To see the location effect, consider what happens under some mid-range assumptions about lifespans and stock market returns.
Our hypothetical Harry, 65, has $135,000 in an IRA that could go into either a stock index fund or the age-80 annuity. He has another $135,000 in a taxable account that could go into either. Beginning at age 72, he will spend $7,000 a year from this pair of assets. Beyond that, whatever is left of this $270,000 piece of Harry’s wealth is stockpiled until ten years after his death.
In real life, the money would probably be spent sooner. I assume stockpiling simply in order to make a fair comparison between two very different sequences of cash flows. It also allows heirs to squeeze the last drop of tax dodging out of the IRA.
We’ll look at two longevity outcomes: Harry lives to 80 or lives to 92. For now, we’ll assume that the stock index fund yields 1.7% and appreciates at a 3% rate.
Plan A: Harry uses outside assets to buy the annuity. If he lives to 92, he deducts the annuity cost over 9.5 years, as spelled out in IRS Publication 939. If he dies at 80, I hypothesize, his family is able to make full use of a $135,000 deduction for a loss on the annuity. This would happen if Harry either is able to do a deathbed Roth conversion of that amount or has a spouse who does the conversion.
Harry pulls out enough from the IRA to generate the $7,000 a year of aftertax spending money. If the IRS rule on minimum withdrawals forces him to take out more, the excess goes into a taxable account invested in the stock index fund.
Heirs keep the taxable account going for a decade, paying tax on dividends and, at the end, a capital gain. They also keep the IRA going for ten years, then cash that out, paying tax at ordinary-income rates.
I calculate that the heirs walk away with $211,000 if Harry dies at 80 and with $567,000 if he dies at 92.
Plan B: Harry uses the IRA to buy the annuity and uses $135,000 of outside assets to buy the stock fund. If he dies at 80, the IRA delivers no taxable income and there’s no deduction for the annuity cost. If if he lives longer, there’s again no deduction; the entire $24,000 a year is taxed as an IRA withdrawal, at the ordinary-income rate.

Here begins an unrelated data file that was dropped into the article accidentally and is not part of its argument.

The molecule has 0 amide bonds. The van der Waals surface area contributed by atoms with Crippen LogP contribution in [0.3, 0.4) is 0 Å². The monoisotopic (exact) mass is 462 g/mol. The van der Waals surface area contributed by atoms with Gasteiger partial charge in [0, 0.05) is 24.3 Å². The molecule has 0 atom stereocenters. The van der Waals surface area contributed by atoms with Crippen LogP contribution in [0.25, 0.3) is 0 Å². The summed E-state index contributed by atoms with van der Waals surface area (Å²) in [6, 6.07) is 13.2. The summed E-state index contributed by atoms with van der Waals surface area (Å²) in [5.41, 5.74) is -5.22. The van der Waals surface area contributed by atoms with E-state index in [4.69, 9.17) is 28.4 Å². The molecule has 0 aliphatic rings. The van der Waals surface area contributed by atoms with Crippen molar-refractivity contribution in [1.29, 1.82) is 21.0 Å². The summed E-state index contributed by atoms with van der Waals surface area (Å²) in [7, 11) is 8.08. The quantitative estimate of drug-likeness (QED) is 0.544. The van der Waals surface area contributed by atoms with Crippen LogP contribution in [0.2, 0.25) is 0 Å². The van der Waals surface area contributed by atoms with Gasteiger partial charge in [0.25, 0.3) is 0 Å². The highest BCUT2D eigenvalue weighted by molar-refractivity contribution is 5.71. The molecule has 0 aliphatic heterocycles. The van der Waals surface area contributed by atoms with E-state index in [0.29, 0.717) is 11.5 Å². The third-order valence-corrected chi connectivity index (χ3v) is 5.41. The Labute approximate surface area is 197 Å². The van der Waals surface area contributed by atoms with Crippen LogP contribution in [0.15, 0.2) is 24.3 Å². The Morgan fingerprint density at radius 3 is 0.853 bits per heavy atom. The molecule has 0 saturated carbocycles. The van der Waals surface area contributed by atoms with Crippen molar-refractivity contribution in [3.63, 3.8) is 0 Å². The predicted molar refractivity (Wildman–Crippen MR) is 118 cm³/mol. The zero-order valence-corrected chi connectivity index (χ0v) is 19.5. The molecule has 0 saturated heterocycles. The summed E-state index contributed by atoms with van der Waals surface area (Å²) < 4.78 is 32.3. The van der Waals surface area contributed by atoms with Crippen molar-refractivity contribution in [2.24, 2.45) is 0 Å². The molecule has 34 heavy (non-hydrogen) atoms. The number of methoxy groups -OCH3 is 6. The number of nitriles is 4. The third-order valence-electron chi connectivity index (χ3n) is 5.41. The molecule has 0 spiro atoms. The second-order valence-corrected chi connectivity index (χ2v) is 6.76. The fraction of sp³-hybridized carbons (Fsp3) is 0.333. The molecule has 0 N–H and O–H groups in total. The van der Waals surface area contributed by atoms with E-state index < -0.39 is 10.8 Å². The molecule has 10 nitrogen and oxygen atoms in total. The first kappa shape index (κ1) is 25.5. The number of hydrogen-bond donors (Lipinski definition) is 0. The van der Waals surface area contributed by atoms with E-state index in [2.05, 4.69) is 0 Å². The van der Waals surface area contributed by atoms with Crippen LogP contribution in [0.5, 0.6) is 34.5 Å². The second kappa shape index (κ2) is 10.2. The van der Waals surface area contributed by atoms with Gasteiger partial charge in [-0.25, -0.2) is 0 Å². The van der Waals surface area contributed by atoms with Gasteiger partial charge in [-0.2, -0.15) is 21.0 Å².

Between 72 and 80, Harry is liquidating shares of the stock fund to supply $7,000 a year of spending money. After 80, he’s got enough coming in from the annuity that he can add money to the stock fund. He pays tax on the dividends but doesn’t sell fund shares unless he has to.
I calculate that under Plan B the heirs get $279,000 if Harry dies at 80 and $684,000 if he dies at 92. Plan B leaves the family between 20% and 32% better off than Plan A.
What if stocks appreciate at better than 3%? Plan B’s advantage grows. If they do worse? B still wins, unless you cut the appreciation to 0%. With stocks dead flat for the next 37 years, Plan A ekes out a 1% advantage, but only if Harry lives to 92.
I assumed a 35% combined state and federal tax rate on ordinary income and 20% on dividends and capital gains. Higher tax rates make Plan B even more advantageous.
My calculations assume a step-up in basis that exempts from income tax any capital gains unrealized at death. The step-up does more good for Plan B than Plan A. There is talk of repealing step-up, but if that happens I think Congress will go after rich people only, not the small fry who buy $135,000 annuity policies.
In short, you can concoct scenarios in which Plan B turns out slightly worse, but they involve unlikely returns and tax changes. I think moderately prosperous 65-year-olds should seriously consider longevity policies, and should put them inside an IRA.